“(Monk nests) are basically like condominiums,” says Baldwin in the shadow of a large mass of twigs heaped on top of a stadium light pole on the campus of Brooklyn College. “There’s several holes in each nest and each one leads to a multi-chambered ‘apartment’ and inside there are multiple rooms. They call it the living room and it’s sort of like the main area where the birds live. And then there’s a little side room called the bedroom where the hens lay the eggs.”
Baldwin is speaking to a group of about twenty people who have gathered near the locally-renowned Brooklyn College nesting colony to take part in one of his wild Monk parakeet safaris. While the Monks are basically unfussy feeders who will eat anything from weed to weevil, Baldwin encourages the urban birders who take part in his free tours to bring along some good-quality bird seed. In return for these offerings, participants get to view the birds at close range and get a crash course in Monk parakeet ecology peppered with fascinating facts like the Monks’ habit of mating for life, co-rearing their young, and branching off into smaller colonies once large communities like the one at Brooklyn College have reached critical mass. Baldwin tends to keep the locations of new splinter colonies under his hat.
“I try to avoid telling too much about (the location of) these birds,” he says. “Back in 2006 I started getting reports that there was a small group of men on bicycles who were going through Brooklyn in the middle of the night. They would scare the birds out of the nests and capture (them) and my sources tell me that they would then sell these parrots to pet stores to use as breeders…disclosing the precise geographical coordinates of a particular nest is something that I don’t like to do anymore. It wouldn’t take much effort to decimate the population of parrots where they’re living in exposed locations.”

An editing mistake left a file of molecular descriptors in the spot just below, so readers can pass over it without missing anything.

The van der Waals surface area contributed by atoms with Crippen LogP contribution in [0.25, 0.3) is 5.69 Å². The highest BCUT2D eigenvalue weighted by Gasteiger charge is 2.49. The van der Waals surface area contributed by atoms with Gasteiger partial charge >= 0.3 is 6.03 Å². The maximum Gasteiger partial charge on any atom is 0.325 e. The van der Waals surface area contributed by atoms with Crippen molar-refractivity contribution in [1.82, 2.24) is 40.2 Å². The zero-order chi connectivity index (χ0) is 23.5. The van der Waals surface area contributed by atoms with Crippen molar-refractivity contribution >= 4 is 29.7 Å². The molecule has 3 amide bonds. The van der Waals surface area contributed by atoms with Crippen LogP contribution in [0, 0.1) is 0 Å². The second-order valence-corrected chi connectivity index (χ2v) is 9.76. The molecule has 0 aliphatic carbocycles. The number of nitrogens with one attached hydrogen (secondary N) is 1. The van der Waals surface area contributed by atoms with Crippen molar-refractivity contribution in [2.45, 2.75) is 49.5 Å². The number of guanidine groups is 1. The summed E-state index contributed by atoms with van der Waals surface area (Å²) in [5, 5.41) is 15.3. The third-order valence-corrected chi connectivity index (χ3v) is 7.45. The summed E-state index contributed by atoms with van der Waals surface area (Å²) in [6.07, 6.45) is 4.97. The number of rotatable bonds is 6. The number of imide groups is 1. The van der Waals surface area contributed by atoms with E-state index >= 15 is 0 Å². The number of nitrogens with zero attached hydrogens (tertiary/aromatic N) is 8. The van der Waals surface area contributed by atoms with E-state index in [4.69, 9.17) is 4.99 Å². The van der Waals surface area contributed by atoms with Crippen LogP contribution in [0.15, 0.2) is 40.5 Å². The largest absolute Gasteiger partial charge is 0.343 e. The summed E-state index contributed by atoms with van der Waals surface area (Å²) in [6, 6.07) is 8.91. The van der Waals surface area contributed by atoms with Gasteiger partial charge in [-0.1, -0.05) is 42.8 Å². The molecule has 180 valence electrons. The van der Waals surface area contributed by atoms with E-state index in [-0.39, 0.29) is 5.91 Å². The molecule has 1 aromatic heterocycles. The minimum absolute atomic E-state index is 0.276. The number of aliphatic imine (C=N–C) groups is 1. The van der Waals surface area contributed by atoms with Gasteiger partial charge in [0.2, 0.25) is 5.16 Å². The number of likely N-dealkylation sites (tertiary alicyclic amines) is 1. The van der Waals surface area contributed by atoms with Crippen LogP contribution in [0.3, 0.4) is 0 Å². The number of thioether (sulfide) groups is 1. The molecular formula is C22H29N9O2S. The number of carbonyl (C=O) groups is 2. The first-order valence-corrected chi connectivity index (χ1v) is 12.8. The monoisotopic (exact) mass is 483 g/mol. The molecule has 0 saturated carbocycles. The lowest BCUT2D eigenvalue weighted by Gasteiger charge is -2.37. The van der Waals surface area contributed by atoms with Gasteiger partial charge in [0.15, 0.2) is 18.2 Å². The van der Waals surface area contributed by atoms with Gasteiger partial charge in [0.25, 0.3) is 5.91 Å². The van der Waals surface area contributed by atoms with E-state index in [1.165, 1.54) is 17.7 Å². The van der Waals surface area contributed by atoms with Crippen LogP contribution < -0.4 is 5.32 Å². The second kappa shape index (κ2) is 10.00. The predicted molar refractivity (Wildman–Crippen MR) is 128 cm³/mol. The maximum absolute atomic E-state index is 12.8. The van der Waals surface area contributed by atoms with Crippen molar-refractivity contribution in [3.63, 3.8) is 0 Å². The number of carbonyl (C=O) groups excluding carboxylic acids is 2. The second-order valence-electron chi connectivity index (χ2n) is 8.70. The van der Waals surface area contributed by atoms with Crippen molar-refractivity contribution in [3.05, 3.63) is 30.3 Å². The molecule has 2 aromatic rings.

Whatever happened to the wild Monk parakeets of Riverside Park, a few of the birds remain in the area and there is still time for the them to build a new nest before winter. The precariously slung 155th Street parakeet co-op had reached two storeys and was tempting gravity even before it attracted human interest. The optimistic view is that it’s better that it came down in mid-August than in a mid-January snow storm. The Monks’ remarkable resilience and determination to keep on living in New York City despite obstacles ranging from blizzards to wilding boys is a true reflection of what it takes to make it here. Their industriousness, vivacity and charm have drawn legions of admirers to the park throughout the summer and with enough good will, a few well-placed feeding stations and a bit of luck, perhaps the Monks will rally and return to Riverside Park.
Meanwhile, wild parrot watchers eagerly await the passage of legislation currently before the New York State Senate to protect Monk parakeets from poaching and unnecessary nest takedowns.
POSTSCRIPT: As of January 11, 2011, wild Monk parakeet colonies have been protected by law in New York per A1718-2011.
Happily, Riverside Park’s monk parrots survived both the destruction of their nest and the subsequent fire at Harlem’s Northriver sewage treatment plant. They’ve relocated and at last sighting there was a healthy group of them in the trees near Washington Heights. 10/15/2011